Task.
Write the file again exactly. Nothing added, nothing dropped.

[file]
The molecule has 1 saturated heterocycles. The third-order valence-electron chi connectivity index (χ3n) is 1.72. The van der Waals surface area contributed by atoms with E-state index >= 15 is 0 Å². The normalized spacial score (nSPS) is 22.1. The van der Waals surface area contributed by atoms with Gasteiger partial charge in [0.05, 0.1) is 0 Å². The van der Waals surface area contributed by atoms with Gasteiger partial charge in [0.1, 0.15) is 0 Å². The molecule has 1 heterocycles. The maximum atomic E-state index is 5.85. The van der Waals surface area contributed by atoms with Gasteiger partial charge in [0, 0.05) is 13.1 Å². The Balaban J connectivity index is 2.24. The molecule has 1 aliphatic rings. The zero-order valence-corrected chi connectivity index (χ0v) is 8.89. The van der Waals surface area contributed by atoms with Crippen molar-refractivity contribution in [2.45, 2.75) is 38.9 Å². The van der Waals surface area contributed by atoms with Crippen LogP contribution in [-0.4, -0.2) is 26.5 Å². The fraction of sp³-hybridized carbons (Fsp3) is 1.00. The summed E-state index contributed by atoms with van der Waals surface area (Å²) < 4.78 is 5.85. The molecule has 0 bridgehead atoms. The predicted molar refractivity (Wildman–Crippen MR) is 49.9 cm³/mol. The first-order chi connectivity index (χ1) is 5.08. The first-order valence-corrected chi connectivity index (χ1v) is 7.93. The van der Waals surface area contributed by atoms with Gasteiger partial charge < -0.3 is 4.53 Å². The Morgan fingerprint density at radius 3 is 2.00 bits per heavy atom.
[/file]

The molecule has 1 saturated heterocycles. The third-order valence-electron chi connectivity index (χ3n) is 1.72. The van der Waals surface area contributed by atoms with E-state index >= 15 is 0 Å². The normalized spacial score (nSPS) is 22.1. The van der Waals surface area contributed by atoms with Gasteiger partial charge in [0.05, 0.1) is 0 Å². The van der Waals surface area contributed by atoms with Gasteiger partial charge in [0.1, 0.15) is 0 Å². The molecule has 1 heterocycles. The maximum atomic E-state index is 5.85. The van der Waals surface area contributed by atoms with Gasteiger partial charge in [0, 0.05) is 13.1 Å². The Balaban J connectivity index is 2.24. The molecule has 1 aliphatic rings. The zero-order valence-corrected chi connectivity index (χ0v) is 8.89. The van der Waals surface area contributed by atoms with Crippen molar-refractivity contribution in [2.45, 2.75) is 38.9 Å². The van der Waals surface area contributed by atoms with Crippen LogP contribution in [-0.4, -0.2) is 26.5 Å². The fraction of sp³-hybridized carbons (Fsp3) is 1.00. The summed E-state index contributed by atoms with van der Waals surface area (Å²) < 4.78 is 5.85. The molecule has 0 bridgehead atoms. The predicted molar refractivity (Wildman–Crippen MR) is 49.9 cm³/mol. The first-order chi connectivity index (χ1) is 5.08. The first-order valence-corrected chi connectivity index (χ1v) is 7.93. The van der Waals surface area contributed by atoms with Gasteiger partial charge < -0.3 is 4.53 Å². The Morgan fingerprint density at radius 3 is 2.00 bits per heavy atom.